Hurricanes, 2013 what happened?

Hurricane season has come to an end.

Remember this story? Verge

In particular the opening article opens with a thrilling paragraph:

As if the devastation wrought by last year's Hurricane Sandy wasn't bad enough, federal forecasters have announced that the coming months will bring "an active or extremely active" hurricane season in the Atlantic.

So why is this in Meta? Great question. I don't have a problem with the Verge reporting NOAA's forecasts, but in the article, rather than tempering the dire warning with the facts that predictions can often be inaccurate we got "OMG Hurricane Sandy!!!"

So, at the end of the season what are we left with: Wikipedia

The 2013 Atlantic hurricane season was the first Atlantic hurricane season since 1994 to end with no known major hurricanes. The season began on June 1 and ended on November 30, dates that conventionally delimit the period during each year when most tropical cyclones form in the Atlantic Ocean. The first storm of the season, Andrea, developed on June 5, while the final cyclone, Melissa, dissipated on November 22. Throughout the year, only two hurricanes – Humberto and Ingrid – reached hurricane intensity; this was the lowest seasonal total since 1983. In terms of Accumulated Cyclone Energy (ACE)—a measure used by the National Oceanic and Atmospheric Administration (NOAA) that expresses the combined strength and longevity of subtropical and tropical cyclones—the 2013 season featured activity approximately 67% below the 1981–2010 average; the ACE value reached 33 units, the lowest since the 1994 season. In conjunction with low activity, impact during the season was relatively minimal. Tropical Storm Andrea in early June killed 4 after making landfall in Florida and moving up the United States East Coast. In early July, Tropical Storm Chantal moved through the Leeward Islands, killing 1 and setting a record for the quickest-moving tropical cyclone in the deep tropics on record. Tropical storms Dorian and Erin, and Hurricane Humberto, all brought squally weather but limited impact to the Cape Verde Islands. Particularly hit was Mexico, where tropical storms Barry, Fernand, Tropical Depression Eight, and Hurricane Ingrid all made landfall. In early October, Karen brought showers and gusty winds to the central Gulf Coast. A month later, Melissa passed near the Azores with similar effects.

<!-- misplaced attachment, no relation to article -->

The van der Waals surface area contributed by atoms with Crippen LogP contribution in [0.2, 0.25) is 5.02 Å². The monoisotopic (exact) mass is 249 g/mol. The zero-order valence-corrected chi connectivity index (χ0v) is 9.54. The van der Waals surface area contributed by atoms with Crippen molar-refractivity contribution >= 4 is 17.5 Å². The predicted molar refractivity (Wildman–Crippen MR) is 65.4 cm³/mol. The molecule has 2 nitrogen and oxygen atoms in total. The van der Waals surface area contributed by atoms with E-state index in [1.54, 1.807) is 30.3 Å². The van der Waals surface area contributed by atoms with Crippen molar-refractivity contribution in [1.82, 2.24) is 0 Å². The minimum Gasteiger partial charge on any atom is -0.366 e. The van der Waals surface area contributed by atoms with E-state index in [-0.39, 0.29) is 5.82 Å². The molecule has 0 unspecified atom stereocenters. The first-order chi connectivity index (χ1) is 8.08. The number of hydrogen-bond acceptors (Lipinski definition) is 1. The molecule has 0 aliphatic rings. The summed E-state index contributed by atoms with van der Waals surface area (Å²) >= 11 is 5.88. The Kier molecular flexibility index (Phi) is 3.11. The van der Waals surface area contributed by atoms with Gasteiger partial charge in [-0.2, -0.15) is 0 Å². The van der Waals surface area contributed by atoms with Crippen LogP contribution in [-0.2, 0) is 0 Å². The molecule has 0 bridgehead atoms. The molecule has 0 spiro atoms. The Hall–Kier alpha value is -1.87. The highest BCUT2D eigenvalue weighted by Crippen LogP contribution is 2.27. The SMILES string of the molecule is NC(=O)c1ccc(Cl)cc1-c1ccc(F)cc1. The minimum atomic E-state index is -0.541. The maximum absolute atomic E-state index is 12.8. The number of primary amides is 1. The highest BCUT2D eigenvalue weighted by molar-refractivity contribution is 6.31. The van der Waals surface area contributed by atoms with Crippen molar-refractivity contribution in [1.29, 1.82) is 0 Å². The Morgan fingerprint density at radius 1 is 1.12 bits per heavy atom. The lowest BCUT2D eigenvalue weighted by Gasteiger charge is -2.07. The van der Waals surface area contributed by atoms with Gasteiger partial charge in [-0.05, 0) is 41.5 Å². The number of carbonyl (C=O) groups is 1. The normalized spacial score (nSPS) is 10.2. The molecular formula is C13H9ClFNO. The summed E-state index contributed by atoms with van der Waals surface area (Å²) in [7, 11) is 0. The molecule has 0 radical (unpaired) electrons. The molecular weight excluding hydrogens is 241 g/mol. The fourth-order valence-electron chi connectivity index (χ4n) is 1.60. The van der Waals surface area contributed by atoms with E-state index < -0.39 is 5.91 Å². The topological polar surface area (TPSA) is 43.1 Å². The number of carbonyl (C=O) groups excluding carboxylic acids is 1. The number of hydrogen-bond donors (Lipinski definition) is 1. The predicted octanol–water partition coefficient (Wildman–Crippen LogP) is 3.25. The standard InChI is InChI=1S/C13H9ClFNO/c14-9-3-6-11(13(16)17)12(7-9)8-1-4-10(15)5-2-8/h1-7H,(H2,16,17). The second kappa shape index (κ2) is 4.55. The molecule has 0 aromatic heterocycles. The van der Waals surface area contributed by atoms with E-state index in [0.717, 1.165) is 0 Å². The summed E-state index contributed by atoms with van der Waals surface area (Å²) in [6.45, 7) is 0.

All major forecasting agencies predicted an above-average season. On April 10, Colorado State University (CSU) forecast 18 named storms, 9 hurricanes, and 4 major hurricanes. On May 23, NOAA predicted a range of 13 to 20 named storms, 7 to 11 hurricanes, and 3 to 6 major hurricanes. Following less activity than forecast, both agencies reduced their seasonal predictions in early August; CSU predicted 18 named storms, 8 hurricanes, and 3 major hurricanes, while NOAA called for 13 to 19 named storms, 6 to 9 hurricanes, and 3 to 5 major hurricanes. Despite the revisions, activity remained far below predictions, at 13 named storms, 2 hurricanes, and 0 major hurricanes. On November 29, Dr. Phil Klotzbach of CSU noted that, "[Dr. Gray and I] have been doing these forecasts for 30 years and that's probably the biggest forecast bust that we've had so, obviously, that's obviously not a great feeling."[1] Dr. Jeff Masters of Weather Underground noted that unusually dry air from the Sahara and northeastern Brazil was enough to offset the otherwise favorable conditions for tropical cyclogenesis. Throughout the season, NOAA and the United States Air Force Reserve flew a total of 45 reconnaissance missions over the Atlantic basin, totaling to 435 hours; this was the lowest number of flight hours since at least 1966.[2] Despite the busted forecast, Brian McNoldy at the University of Miami noted that there were several key reasons why NOAA should not cease seasonal forecasts.[3]